On May 27, the U.S. Department of Energy (DOE) identified three projects from its offshore wind portfolio – the Atlantic City Windfarm, developed by Fishermen’s Energy; Lake Erie Energy Development Corp.’s (LEEDCo) Icebreaker project; and the University of Maine’s New England Aqua Ventus I project – as eligible recipients for up to $40 million as part of its efforts to incentivize innovative offshore wind technologies.
Notably, LEEDCo and Aqua Ventus were originally selected as program alternates when the DOE formerly announced funding for offshore wind technologies in May 2014.
According to the DOE notes, the three remaining projects have demonstrated significant progress toward being successfully completed and producing power.
Fishermen’s Energy’s Atlantic City Windfarm. Fishermen’s Energy of New Jersey plans to install six 4 MW Siemens turbines in state waters approximately three miles off the coast of Atlantic City, N.J. Fishermen’s Energy’s Atlantic City Windfarm will demonstrate the use of a twisted jacket foundation that is easier to manufacture and install than traditional foundations, helping drive down the cost of energy produced by the offshore wind system.
In order to ensure the safety of the workers who will service the offshore turbines, Fishermen’s has teamed up with foundation developer Keystone Engineering to demonstrate a new access ladder that is rotated 90 degrees, bringing the maintenance vessel closer to the turbine foundation while allowing the worker to side-step onto the ladder.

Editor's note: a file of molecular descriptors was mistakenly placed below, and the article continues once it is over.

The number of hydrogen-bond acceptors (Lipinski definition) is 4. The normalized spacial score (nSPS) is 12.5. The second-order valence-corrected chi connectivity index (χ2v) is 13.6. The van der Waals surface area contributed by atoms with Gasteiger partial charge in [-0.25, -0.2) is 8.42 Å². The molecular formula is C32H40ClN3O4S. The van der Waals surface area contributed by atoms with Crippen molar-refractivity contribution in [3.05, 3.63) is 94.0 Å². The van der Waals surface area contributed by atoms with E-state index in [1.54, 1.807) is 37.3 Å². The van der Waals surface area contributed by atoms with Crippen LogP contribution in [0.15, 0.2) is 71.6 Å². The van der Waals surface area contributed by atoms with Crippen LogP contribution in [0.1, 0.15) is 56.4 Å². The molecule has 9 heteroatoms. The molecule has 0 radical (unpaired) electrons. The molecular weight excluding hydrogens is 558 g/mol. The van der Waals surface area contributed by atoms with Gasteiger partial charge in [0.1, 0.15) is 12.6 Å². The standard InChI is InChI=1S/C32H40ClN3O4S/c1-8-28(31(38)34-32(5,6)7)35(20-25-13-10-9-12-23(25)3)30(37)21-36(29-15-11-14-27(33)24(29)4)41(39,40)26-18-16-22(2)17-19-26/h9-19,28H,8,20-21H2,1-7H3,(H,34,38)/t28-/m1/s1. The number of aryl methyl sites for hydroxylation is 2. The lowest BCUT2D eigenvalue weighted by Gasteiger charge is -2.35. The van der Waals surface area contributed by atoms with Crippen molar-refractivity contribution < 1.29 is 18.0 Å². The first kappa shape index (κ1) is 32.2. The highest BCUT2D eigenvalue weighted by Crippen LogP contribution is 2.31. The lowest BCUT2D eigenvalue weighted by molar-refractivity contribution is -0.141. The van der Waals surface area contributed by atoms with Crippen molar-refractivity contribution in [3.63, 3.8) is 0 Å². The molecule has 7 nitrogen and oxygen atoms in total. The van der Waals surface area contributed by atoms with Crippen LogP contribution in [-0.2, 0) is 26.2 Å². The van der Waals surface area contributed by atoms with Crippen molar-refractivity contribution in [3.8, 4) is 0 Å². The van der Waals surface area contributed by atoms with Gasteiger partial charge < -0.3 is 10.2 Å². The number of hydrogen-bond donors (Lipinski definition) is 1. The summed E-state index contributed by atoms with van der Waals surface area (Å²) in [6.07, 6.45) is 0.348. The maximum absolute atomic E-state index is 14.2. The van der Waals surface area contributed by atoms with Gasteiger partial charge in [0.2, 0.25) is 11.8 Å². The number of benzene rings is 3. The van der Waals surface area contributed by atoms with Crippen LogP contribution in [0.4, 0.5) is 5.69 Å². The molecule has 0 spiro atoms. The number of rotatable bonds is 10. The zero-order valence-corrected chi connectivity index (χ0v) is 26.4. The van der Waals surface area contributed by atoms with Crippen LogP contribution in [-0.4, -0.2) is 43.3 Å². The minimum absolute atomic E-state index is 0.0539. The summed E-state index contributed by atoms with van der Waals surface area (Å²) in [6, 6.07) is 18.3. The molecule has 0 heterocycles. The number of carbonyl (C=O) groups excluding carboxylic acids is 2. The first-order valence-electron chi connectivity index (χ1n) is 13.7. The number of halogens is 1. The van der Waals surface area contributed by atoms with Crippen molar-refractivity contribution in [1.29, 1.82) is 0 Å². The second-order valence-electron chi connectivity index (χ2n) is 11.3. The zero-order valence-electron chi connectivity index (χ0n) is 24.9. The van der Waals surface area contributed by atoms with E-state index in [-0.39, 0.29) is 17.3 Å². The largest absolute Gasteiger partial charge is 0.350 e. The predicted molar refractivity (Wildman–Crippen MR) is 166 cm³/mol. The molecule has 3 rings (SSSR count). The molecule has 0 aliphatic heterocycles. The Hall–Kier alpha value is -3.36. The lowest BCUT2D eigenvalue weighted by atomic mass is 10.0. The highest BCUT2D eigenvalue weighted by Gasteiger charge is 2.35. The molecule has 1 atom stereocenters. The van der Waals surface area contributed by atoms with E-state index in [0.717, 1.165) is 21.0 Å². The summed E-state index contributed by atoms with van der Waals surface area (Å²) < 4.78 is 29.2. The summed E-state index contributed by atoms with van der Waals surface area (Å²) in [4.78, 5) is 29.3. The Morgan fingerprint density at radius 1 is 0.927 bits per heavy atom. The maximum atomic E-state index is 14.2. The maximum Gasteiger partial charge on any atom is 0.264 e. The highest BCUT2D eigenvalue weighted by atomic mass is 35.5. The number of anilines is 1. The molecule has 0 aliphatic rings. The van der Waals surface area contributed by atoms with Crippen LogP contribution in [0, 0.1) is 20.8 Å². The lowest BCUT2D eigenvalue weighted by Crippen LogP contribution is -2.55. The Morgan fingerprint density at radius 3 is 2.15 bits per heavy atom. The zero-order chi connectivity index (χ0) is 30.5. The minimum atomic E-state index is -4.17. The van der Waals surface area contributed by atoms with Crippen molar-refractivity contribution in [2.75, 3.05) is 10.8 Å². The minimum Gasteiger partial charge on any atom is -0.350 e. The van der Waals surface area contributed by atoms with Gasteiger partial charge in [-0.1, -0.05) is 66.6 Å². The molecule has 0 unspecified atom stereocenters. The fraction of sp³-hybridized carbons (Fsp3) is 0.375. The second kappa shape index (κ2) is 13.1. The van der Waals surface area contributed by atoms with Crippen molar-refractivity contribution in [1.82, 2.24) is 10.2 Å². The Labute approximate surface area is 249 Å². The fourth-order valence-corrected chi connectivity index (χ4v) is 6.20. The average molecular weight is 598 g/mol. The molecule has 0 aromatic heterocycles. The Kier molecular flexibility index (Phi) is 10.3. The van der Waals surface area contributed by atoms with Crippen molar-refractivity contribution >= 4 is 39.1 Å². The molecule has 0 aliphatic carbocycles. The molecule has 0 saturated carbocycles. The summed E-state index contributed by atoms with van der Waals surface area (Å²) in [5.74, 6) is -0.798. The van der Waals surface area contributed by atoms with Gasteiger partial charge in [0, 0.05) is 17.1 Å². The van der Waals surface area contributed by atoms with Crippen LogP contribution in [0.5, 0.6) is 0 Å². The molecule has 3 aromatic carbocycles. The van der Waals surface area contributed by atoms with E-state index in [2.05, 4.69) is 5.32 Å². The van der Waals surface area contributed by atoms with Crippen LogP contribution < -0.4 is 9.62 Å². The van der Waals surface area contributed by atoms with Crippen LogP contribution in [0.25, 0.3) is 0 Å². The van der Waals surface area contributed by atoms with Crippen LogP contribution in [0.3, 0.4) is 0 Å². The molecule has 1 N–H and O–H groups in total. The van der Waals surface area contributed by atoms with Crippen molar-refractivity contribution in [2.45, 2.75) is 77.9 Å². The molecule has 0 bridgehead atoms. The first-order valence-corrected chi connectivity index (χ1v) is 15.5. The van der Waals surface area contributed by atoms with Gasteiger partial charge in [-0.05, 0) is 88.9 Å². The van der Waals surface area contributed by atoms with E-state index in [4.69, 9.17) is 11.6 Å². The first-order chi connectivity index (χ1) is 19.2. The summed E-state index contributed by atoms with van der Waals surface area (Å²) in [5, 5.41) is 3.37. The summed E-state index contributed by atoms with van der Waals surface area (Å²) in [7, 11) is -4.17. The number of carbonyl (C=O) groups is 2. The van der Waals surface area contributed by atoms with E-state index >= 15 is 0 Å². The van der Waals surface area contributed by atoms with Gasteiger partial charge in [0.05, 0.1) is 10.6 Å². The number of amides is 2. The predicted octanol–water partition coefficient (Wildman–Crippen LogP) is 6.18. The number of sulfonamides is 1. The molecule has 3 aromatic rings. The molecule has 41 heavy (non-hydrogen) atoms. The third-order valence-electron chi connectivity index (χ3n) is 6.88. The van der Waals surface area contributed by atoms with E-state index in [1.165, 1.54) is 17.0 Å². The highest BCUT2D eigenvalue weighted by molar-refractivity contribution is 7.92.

During operation, the DOE notes, the Fishermen’s project will act as an at-sea laboratory to further our knowledge about offshore wind, investigate the interactions between turbines, test new control systems, and provide information about potential environmental impacts of offshore wind while reducing the levelized cost of energy from offshore wind.
LEEDCo’s Project Icebreaker. LEEDCo plans to install six 3.45 MW, direct-drive turbines on mono bucket foundations seven miles off the coast of Cleveland in Lake Erie.
The DOE notes the mono bucket foundation was selected through significant engineering analysis and is expected to reduce installation time, costs and environmental impacts compared with traditional foundations that require pile driving. The mono bucket not only is a solution for the Great Lakes, but also has broader national applicability for offshore wind installations off the Atlantic and Gulf Coasts.
The DOE notes that LEEDCo has assembled a credible, experienced team to support project development and will also address technical challenges unique to freshwater offshore wind deployments, such as icing.
The University of Maine’s New England Aqua Ventus 1. The University of Maine plans to install a pilot floating offshore wind farm with two 6 MW direct-drive turbines on concrete semi-submersible foundations at a test site off of Monhegan Island, Maine.
Because of its location in deep waters off the coast of Maine, where traditional foundations are not feasible, the University of Maine is developing an innovative floating platform.
The University of Maine has demonstrated a 1:8-scale prototype of its floating VolturnUS foundation, and it has applied the knowledge gained in designing, constructing and deploying the prototype to the engineering efforts of the full-scale design. The university and its partners have made significant progress on the engineering design of the full-scale foundation by focusing on commercial-scale manufacturing of the foundation and reducing costs. These considerations have led to significant reductions in the internal steel requirements and vastly improved manufacturability of the foundation, the DOE notes.
Although the DOE recognized Dominion Virginia Power and Principle Power for their offshore wind contributions, these projects will not be eligible for additional funding under the program going forward.